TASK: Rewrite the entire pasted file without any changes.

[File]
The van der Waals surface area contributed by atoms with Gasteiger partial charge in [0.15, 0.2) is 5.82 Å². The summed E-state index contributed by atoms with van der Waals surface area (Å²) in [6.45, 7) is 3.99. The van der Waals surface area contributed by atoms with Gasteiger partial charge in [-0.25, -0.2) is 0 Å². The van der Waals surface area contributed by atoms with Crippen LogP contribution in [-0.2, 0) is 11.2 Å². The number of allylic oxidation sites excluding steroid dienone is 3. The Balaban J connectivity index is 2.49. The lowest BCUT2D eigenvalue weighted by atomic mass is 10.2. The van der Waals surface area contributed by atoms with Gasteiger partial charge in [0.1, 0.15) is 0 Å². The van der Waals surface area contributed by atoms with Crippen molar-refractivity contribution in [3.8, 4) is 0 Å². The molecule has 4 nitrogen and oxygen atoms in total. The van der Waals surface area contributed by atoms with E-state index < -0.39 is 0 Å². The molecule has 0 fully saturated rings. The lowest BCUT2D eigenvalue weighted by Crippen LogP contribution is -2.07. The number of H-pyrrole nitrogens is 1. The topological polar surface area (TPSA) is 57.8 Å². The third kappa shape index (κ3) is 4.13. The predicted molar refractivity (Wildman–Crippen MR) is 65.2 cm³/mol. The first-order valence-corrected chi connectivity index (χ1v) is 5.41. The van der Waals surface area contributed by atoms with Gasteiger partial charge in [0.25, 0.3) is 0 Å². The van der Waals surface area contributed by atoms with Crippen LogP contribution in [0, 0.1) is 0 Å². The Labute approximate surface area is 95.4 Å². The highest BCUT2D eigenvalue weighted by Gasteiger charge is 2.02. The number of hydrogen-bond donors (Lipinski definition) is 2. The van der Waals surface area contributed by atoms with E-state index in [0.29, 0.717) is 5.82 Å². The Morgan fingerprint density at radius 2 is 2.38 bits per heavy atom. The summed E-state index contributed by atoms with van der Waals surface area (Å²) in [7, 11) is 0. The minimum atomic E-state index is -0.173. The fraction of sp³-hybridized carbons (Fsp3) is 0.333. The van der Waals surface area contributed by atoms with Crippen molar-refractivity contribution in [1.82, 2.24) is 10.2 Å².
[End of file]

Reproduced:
The van der Waals surface area contributed by atoms with Gasteiger partial charge in [0.15, 0.2) is 5.82 Å². The summed E-state index contributed by atoms with van der Waals surface area (Å²) in [6.45, 7) is 3.99. The van der Waals surface area contributed by atoms with Gasteiger partial charge in [-0.25, -0.2) is 0 Å². The van der Waals surface area contributed by atoms with Crippen LogP contribution in [-0.2, 0) is 11.2 Å². The number of allylic oxidation sites excluding steroid dienone is 3. The Balaban J connectivity index is 2.49. The lowest BCUT2D eigenvalue weighted by atomic mass is 10.2. The van der Waals surface area contributed by atoms with Gasteiger partial charge in [0.1, 0.15) is 0 Å². The van der Waals surface area contributed by atoms with Crippen molar-refractivity contribution in [3.8, 4) is 0 Å². The molecule has 4 nitrogen and oxygen atoms in total. The van der Waals surface area contributed by atoms with E-state index < -0.39 is 0 Å². The molecule has 0 fully saturated rings. The lowest BCUT2D eigenvalue weighted by Crippen LogP contribution is -2.07. The number of H-pyrrole nitrogens is 1. The topological polar surface area (TPSA) is 57.8 Å². The third kappa shape index (κ3) is 4.13. The predicted molar refractivity (Wildman–Crippen MR) is 65.2 cm³/mol. The first-order valence-corrected chi connectivity index (χ1v) is 5.41. The van der Waals surface area contributed by atoms with Gasteiger partial charge in [0.25, 0.3) is 0 Å². The van der Waals surface area contributed by atoms with Crippen LogP contribution in [0, 0.1) is 0 Å². The Labute approximate surface area is 95.4 Å². The highest BCUT2D eigenvalue weighted by Gasteiger charge is 2.02. The number of hydrogen-bond donors (Lipinski definition) is 2. The van der Waals surface area contributed by atoms with E-state index in [0.29, 0.717) is 5.82 Å². The Morgan fingerprint density at radius 2 is 2.38 bits per heavy atom. The summed E-state index contributed by atoms with van der Waals surface area (Å²) in [7, 11) is 0. The minimum atomic E-state index is -0.173. The fraction of sp³-hybridized carbons (Fsp3) is 0.333. The van der Waals surface area contributed by atoms with Crippen molar-refractivity contribution in [1.82, 2.24) is 10.2 Å².